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On conformal geospatial transformations with complex polynomials/Konformsetest georuumilistest teisendustest komplekssete polunoomidega.


When talking about conformal mappings of a planar region onto another planar region a mathematician usually first thinks about complex analysis, the Riemann mapping theorem, and mapping with analytic functions. A geographic information system (GIS) specialist first thinks about the catalogue of conformal map projections, unprojection, geographic datum transformation, and reprojection with various software packages.

Another aspect that has to be considered is that conformal map projections often include quite complicated mathematics. The fact that the complexity is hidden inside software packages does not make it non-existent. The packages usually employ different approximation methods and depending on the quality of the approximation, the numerical results may vary.

The purpose of the present paper is to demonstrate that if our data in a limited area can be transformed with acceptable accuracy, using unprojection, geographic transformation, and reprojection, they can be transformed with comparable accuracy, using low-degree complex polynomials. This makes conflation of geographic data from different sources significantly faster and more transparent.

We consider some conformal map projections in the common form as presented by Snyder (1987) as our reference basis. These forms are common in many textbooks on geodesy and give a millimetre accuracy in the normal area of application. More precise formulas are available for many projections (e.g. Bugayevskiy and Snyder, 1995; Kuittinen et al., 2006, Appendix 1; Karney, 2011), but for our purpose millimetre accuracy of the formulas is sufficient.

Datums can be thought about in two ways: geometrical and statistical. In the geometrical approach datum means the location and orientation of the reference ellipsoid in space. This naturally leads to considering the 7-parameter (3-parameter, 9-parameter) transforms (Helmert, Bursa-Wolf, Molodensky, Molodensky-Badekas, etc.). In the statistical approach datum means a catalogue of coordinates of reference points. This in turn leads to various regression methods (multiple regression equations, triangulation, grid shift, etc.). A nice comparison of the two approaches can be found in Ordnance Survey U.K. (2008, Section 3.2).

A large number of papers have been devoted to datum transformations: Vanicek and Steeves (1996), Soler (1998), Iz and Chen (1999), to name just a random few. A thorough systematic presentation of the geometrical approach can be found in Awange et al. (2010). An interesting paper by Chen and Hill (2005) discusses various quality issues of both approaches.

For reference we also consider three common commercial software packages. Let us denote them PackageA, PackageB, and PackageC.

Our test area is a rectangle covering the territory of Estonia between approximately 56.05[degrees]-61.13[degrees] N and 21.64[degrees]-28.58[degrees] E. This is the area for which we also have reference data from other sources available. We took a uniform grid with the step of 25 km in both directions, using the coordinate system of the Estonian National Grid L-EST97 (EPSG:3301). This gave us 187 test points. The actual calculations with the formulas from Snyder (1987) were performed with the computer package Mathematica[R].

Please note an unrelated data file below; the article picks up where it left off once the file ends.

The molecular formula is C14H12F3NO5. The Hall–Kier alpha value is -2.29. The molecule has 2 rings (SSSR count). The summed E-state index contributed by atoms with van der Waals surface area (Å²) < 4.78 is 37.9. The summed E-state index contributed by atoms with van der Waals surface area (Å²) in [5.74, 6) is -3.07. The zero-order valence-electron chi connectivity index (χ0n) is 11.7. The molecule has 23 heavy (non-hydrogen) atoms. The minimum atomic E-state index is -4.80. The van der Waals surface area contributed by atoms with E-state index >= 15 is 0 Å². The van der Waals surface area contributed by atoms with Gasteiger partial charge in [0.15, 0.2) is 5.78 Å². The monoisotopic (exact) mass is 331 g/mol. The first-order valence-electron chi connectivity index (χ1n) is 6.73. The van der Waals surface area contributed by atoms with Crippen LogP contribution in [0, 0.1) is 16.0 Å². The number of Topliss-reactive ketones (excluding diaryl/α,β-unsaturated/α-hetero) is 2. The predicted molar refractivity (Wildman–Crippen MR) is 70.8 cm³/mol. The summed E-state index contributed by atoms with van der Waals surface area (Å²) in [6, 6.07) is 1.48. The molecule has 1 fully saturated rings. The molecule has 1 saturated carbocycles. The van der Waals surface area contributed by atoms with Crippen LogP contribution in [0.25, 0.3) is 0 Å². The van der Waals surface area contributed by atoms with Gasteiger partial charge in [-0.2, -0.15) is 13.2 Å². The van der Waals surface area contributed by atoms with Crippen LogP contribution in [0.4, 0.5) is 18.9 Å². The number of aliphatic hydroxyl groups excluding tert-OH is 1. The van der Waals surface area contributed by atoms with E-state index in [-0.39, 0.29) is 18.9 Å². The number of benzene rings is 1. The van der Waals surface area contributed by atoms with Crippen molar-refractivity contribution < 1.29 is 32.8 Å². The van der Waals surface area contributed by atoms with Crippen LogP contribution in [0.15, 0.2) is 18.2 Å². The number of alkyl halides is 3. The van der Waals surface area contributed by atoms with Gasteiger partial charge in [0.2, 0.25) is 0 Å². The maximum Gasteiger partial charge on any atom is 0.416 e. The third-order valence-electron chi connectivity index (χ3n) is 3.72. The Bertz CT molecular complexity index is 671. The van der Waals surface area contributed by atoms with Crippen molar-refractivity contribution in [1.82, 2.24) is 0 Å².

For numerical values of all parameters we used European Petroleum Survey Group (EPSG) Geodetic Parameter Registry Version: 7.6.3 ( This registry is currently maintained by the Geomatics Committee of the International Association of Oil and Gas Producers and is the definitive data source for many commercial software packages and web mapping applications. The standard way to identify a coordinate system in web mapping applications is by its code in the EPSG registry.

Some abbreviations commonly used throughout the paper:

WGS 84--World Geodetic System 1984. This is the reference system used by the Global Positioning System (GPS);

MSE--mean square error;

EST97--a synonym for the Estonian National Grid L-EST97 that is used in the EPSG registry.


Let C denote the set of all complex numbers z = x + iy, where i is the imaginary unit. This set is also called the complex plane.

We present here some well-known results from complex analysis. We give the references following the book by Krantz (1999), but they can be found in many textbooks on complex analysis.

* Let D be a connected open subset of the complex plane C. Let f, g be holomorphic on D. If S = {z [member of] D : f (z) = g (z)} has an accumulation point in D, then f = g (Krantz, 1999, Corollary, p. 38). In particular this holds when S is an open subset of D.

* The Riemann Mapping Theorem. If D is a non-empty simply connected open subset of the complex plane C which is not all of C, then there exists a biholomorphic (bijective and holomorphic) mapping f from D onto the open unit disk U = {z [member of] C :[absolute value of z] <1} (Krantz, 1999, Section 6.4.3, p. 87).

* If a non-empty simply connected open subset D of the complex plane C is isomorphic to the unit disc U, then the family of all conformal mappings of D onto U depends on three real-valued parameters. In particular, there exists a unique conformal mapping f of D onto U that is normalized by the conditions

f([z.sub.0]) = 0, arg f'([z.sub.0]) [theta],

where [z.sub.0] is an arbitrary point in D and [theta] is an arbitrary real number (Krantz, 1999, Section 6.2.1, p. 80).

The important conclusion from these results is that if a regular planar region (e.g. a rectangle) is conformally mapped onto another regular region, then this mapping is performed by a holomorphic function. This mapping is fully determined by its values on an arbitrarily small open subset of the region. A natural approximation of a holomorphic function is a complex polynomial.